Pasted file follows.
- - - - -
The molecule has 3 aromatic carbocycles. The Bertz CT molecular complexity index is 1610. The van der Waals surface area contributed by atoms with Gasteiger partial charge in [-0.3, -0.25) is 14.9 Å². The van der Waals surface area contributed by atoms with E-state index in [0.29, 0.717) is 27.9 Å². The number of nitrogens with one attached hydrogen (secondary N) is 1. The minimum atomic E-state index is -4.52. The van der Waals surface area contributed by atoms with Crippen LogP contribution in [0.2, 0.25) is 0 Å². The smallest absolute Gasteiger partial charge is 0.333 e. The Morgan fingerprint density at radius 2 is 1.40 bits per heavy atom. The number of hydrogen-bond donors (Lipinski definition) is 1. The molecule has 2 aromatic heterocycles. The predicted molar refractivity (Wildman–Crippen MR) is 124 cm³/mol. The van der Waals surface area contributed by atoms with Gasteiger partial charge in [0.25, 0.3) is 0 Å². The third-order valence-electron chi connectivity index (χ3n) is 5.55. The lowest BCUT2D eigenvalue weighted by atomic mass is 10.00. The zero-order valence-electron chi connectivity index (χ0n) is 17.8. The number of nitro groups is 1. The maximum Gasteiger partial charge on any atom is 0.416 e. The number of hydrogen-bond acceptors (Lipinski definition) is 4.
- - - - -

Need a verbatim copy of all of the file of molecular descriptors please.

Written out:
The molecule has 3 aromatic carbocycles. The Bertz CT molecular complexity index is 1610. The van der Waals surface area contributed by atoms with Gasteiger partial charge in [-0.3, -0.25) is 14.9 Å². The van der Waals surface area contributed by atoms with E-state index in [0.29, 0.717) is 27.9 Å². The number of nitrogens with one attached hydrogen (secondary N) is 1. The minimum atomic E-state index is -4.52. The van der Waals surface area contributed by atoms with Crippen LogP contribution in [0.2, 0.25) is 0 Å². The smallest absolute Gasteiger partial charge is 0.333 e. The Morgan fingerprint density at radius 2 is 1.40 bits per heavy atom. The number of hydrogen-bond donors (Lipinski definition) is 1. The molecule has 2 aromatic heterocycles. The predicted molar refractivity (Wildman–Crippen MR) is 124 cm³/mol. The van der Waals surface area contributed by atoms with Gasteiger partial charge in [0.25, 0.3) is 0 Å². The third-order valence-electron chi connectivity index (χ3n) is 5.55. The lowest BCUT2D eigenvalue weighted by atomic mass is 10.00. The zero-order valence-electron chi connectivity index (χ0n) is 17.8. The number of nitro groups is 1. The maximum Gasteiger partial charge on any atom is 0.416 e. The number of hydrogen-bond acceptors (Lipinski definition) is 4.